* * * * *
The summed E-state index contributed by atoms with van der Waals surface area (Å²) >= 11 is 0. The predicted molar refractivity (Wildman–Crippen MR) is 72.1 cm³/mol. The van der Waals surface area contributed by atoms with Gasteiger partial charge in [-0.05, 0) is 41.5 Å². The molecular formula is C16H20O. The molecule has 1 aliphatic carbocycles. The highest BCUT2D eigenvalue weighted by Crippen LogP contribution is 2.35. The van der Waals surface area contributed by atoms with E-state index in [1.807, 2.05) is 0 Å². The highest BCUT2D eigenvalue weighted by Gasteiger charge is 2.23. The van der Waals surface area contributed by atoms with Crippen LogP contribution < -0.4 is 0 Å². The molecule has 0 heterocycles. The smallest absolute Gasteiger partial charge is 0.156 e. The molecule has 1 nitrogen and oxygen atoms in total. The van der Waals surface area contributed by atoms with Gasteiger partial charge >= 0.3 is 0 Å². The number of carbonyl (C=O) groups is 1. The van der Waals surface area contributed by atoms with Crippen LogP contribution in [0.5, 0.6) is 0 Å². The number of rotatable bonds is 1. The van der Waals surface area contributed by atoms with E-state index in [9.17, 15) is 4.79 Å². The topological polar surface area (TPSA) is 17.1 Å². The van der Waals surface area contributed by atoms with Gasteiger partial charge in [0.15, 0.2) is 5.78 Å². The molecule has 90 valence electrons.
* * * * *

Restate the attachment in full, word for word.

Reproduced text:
The summed E-state index contributed by atoms with van der Waals surface area (Å²) >= 11 is 0. The predicted molar refractivity (Wildman–Crippen MR) is 72.1 cm³/mol. The van der Waals surface area contributed by atoms with Gasteiger partial charge in [-0.05, 0) is 41.5 Å². The molecular formula is C16H20O. The molecule has 1 aliphatic carbocycles. The highest BCUT2D eigenvalue weighted by Crippen LogP contribution is 2.35. The van der Waals surface area contributed by atoms with E-state index in [1.807, 2.05) is 0 Å². The highest BCUT2D eigenvalue weighted by Gasteiger charge is 2.23. The van der Waals surface area contributed by atoms with Crippen LogP contribution < -0.4 is 0 Å². The molecule has 0 heterocycles. The smallest absolute Gasteiger partial charge is 0.156 e. The molecule has 1 nitrogen and oxygen atoms in total. The van der Waals surface area contributed by atoms with Gasteiger partial charge >= 0.3 is 0 Å². The number of carbonyl (C=O) groups is 1. The van der Waals surface area contributed by atoms with Crippen LogP contribution in [0.5, 0.6) is 0 Å². The number of rotatable bonds is 1. The van der Waals surface area contributed by atoms with E-state index in [9.17, 15) is 4.79 Å². The topological polar surface area (TPSA) is 17.1 Å². The van der Waals surface area contributed by atoms with Gasteiger partial charge in [0.15, 0.2) is 5.78 Å². The molecule has 90 valence electrons.